The most popular reason to refinance your home is to lower the mortgage interest rates but there are actually several different reasons for someone to look into refinancing. Below, we are going to highlight some of the benefits of refinancing your loan.
Refinancing: High-Interest Rates
If your current interest rate seems like it might be high for the current market, definitely check with a Loan Officer and see what you could lower your interest rate too.
Rate fluctuation is common and sometimes unpredictable. It is definitely worth checking your current interest rate if you aren’t sure what it is and consulting with one of our loan officers to see if this could benefit you. There are a lot of factors that go into getting the best mortgage rate available, including your credit score, loan program, equity in your home, and debt-to-income ratio.
Refinancing: Removing Private Mortgage Insurance
If you are paying PMI (private mortgage insurance) on an FHA or Conventional loan, you can look into refinancing to remove the PMI even if you don’t have 20% equity. This will remove the monthly PMI from your loan payments, and free up your monthly income for other things. If you put less than 20% down on a Conventional mortgage when you initially took out the loan you could potentially still be paying monthly PMI. For FHA, if you put less than 10% down when you bought your home that mortgage will always have monthly mortgage insurance. If you put 10% or more down when you bought the property, but it’s been less than 11 years since you took out the loan then you would also still be carrying it.
Refinancing: Streamline Loans
If you currently have an FHA, USDA, or VA loan, you might be eligible to refinance it into one of their streamline programs. These are only available for these types of home loans, and typically require less documentation than the previous loan. Most of these home loans qualify for an appraisal waiver to help keep the cost down.
Refinancing: Built-Up Equity
If you have some equity in your mortgage loan (this means you currently owe less than what your home is worth), then you can sometimes do a cash-out refinance. This would give you a lump sum of cash at closing that can be used to pay off other debts, such as credit cards, installments, etc., or, you can also decide to upgrade or make repairs to your property. There are different kinds of cash-out refinance options, so make sure you talk to your Loan Officer and let them know what you would want to use the cash for.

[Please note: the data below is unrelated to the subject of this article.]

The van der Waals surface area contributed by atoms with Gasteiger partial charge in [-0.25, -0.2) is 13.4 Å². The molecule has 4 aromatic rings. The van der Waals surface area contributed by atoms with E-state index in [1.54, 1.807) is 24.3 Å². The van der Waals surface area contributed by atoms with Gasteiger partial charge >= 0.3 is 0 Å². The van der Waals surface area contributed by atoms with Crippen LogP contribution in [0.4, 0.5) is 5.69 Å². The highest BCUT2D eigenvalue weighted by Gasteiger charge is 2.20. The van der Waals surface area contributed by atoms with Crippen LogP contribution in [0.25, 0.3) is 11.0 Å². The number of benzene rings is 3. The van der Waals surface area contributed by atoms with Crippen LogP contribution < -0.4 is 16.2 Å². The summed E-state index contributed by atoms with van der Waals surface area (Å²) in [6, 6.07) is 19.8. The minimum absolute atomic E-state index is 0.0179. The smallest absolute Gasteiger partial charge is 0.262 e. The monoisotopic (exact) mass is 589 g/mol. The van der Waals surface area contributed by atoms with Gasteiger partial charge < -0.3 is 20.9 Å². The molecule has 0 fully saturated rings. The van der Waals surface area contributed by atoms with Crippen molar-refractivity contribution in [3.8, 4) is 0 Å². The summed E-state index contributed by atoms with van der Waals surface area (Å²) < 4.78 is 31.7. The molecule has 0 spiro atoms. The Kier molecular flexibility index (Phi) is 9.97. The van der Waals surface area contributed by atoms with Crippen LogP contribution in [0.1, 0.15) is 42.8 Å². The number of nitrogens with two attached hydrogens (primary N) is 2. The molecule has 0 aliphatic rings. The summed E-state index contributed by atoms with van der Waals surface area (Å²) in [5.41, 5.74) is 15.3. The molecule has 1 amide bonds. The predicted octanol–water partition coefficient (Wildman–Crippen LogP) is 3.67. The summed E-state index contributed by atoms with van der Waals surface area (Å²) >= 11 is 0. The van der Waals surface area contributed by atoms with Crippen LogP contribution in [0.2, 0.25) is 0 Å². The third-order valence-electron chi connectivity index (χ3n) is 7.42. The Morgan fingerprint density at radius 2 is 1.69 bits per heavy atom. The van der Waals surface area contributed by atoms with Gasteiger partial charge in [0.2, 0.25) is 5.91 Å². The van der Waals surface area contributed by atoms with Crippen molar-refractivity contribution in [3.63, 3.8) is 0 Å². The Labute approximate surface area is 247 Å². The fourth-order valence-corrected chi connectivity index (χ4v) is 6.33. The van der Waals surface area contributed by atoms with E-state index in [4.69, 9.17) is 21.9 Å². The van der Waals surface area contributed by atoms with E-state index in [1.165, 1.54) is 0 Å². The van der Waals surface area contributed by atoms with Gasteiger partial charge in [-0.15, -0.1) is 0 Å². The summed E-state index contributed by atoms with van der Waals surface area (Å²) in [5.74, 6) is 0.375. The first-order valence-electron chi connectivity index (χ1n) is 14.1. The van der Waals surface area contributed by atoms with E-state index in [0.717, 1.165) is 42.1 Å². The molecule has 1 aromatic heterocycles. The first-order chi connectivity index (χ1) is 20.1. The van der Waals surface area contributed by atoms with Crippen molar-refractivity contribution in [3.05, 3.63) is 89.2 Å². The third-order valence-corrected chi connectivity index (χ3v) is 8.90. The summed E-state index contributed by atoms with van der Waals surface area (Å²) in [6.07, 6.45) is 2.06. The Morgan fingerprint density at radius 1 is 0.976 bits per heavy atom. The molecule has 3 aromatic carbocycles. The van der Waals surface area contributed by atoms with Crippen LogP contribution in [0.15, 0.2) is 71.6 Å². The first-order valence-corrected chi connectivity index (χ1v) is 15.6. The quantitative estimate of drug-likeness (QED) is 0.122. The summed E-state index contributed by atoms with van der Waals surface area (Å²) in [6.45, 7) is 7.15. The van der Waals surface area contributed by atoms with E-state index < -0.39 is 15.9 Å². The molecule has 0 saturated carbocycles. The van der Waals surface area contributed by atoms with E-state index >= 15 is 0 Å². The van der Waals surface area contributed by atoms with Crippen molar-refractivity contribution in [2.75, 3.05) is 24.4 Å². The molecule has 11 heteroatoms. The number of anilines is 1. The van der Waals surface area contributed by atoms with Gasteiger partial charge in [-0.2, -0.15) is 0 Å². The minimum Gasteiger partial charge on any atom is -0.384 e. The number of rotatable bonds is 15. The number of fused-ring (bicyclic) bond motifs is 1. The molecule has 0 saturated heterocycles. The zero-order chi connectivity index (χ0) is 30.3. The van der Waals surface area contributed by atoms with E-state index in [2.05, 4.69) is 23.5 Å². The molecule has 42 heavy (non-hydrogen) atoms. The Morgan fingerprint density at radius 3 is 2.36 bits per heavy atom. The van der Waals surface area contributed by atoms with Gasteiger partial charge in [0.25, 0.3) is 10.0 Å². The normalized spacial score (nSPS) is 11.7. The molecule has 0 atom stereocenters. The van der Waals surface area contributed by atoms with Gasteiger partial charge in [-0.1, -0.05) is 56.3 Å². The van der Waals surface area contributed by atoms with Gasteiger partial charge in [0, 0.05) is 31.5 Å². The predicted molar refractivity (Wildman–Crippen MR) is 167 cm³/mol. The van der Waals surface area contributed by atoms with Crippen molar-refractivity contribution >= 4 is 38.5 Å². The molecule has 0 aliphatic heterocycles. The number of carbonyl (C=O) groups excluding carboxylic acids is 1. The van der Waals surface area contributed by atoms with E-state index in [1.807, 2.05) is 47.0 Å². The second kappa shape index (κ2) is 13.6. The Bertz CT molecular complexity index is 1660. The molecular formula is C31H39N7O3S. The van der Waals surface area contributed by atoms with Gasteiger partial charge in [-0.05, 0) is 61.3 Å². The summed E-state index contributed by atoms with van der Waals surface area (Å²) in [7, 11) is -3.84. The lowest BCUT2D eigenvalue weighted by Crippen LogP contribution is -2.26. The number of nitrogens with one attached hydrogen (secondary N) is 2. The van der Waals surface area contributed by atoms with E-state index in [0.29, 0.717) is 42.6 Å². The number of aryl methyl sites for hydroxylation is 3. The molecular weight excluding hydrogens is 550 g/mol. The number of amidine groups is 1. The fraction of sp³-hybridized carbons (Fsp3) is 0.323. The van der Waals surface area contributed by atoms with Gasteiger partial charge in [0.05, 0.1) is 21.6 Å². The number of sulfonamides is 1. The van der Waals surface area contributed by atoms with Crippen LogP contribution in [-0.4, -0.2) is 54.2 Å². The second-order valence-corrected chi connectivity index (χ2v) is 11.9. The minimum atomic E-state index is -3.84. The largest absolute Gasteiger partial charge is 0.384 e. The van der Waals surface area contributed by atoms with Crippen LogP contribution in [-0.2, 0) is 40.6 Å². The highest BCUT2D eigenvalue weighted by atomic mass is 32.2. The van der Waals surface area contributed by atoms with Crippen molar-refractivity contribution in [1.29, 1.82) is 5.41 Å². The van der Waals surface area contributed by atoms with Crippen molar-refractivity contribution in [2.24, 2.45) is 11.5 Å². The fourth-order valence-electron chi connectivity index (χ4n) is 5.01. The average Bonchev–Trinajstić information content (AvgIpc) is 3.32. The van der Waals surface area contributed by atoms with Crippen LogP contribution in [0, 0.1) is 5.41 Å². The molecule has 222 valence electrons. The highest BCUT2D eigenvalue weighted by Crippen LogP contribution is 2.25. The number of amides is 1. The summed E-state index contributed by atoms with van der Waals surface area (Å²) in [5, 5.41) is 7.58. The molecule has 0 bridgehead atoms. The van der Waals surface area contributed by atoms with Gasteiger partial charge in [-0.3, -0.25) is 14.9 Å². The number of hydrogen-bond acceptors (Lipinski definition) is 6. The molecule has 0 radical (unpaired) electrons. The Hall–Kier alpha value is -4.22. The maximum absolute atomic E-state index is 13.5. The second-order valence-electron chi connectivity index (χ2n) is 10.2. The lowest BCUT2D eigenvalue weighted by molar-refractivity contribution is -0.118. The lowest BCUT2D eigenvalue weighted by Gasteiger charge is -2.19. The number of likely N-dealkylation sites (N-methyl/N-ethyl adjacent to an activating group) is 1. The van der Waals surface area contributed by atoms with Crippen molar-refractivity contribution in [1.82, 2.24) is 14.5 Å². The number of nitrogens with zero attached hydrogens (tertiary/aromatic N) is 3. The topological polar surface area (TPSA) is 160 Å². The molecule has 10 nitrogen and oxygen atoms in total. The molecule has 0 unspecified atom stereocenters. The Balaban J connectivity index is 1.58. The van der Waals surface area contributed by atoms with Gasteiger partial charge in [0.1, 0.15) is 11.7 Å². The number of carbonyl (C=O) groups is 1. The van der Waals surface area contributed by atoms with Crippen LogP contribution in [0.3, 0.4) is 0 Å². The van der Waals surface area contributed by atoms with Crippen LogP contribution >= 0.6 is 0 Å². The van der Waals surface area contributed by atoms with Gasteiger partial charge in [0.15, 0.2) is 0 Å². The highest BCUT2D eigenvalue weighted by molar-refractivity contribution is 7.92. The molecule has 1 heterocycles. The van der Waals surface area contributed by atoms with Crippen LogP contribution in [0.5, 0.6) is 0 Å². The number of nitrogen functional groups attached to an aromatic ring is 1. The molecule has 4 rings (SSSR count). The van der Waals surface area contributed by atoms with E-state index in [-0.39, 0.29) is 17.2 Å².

Refinancing: ARM vs. Fixed Rate Loans
If you currently have an Adjustable Rate Mortgage (ARM), then your interest rate is set for a certain period, and once that period ends, it adjusts at set intervals. For example, a 5/1 ARM would have a set interest rate for the first 5 years, and at the end of the 5 years adjust to a new rate on an annual basis for the life of the loan. ARMs typically have a lower initial interest rate than a fixed-rate mortgage because you are taking on the risk of the rate increases after the first term ends. It’s always a great time to look at refinancing an ARM into a fixed-rate mortgage to see if it makes sense.
A lot of the time refinances require less documents than the previous mortgage loan since you have already been approved in the past. It depends on the loan program, and what you are eligible for. Something else that refinances sometime offers are Property Inspection Waivers, or PIWs. This is a document that is signed in place of an appraisal being done, which can make the file able to close sooner and take the fee of the appraisal out of the loan. Every loan is different and completely dependent on the borrower’s personal financial situation, but if any of these benefits seem like they might apply to you, reach out to a Loan officer today to see what they can do for you. Even if you aren’t sure if any of them do, it never hurts to have them run some scenarios with you. Refinancing is all about saving you money in the long run and freeing you up to meet your other financial goals.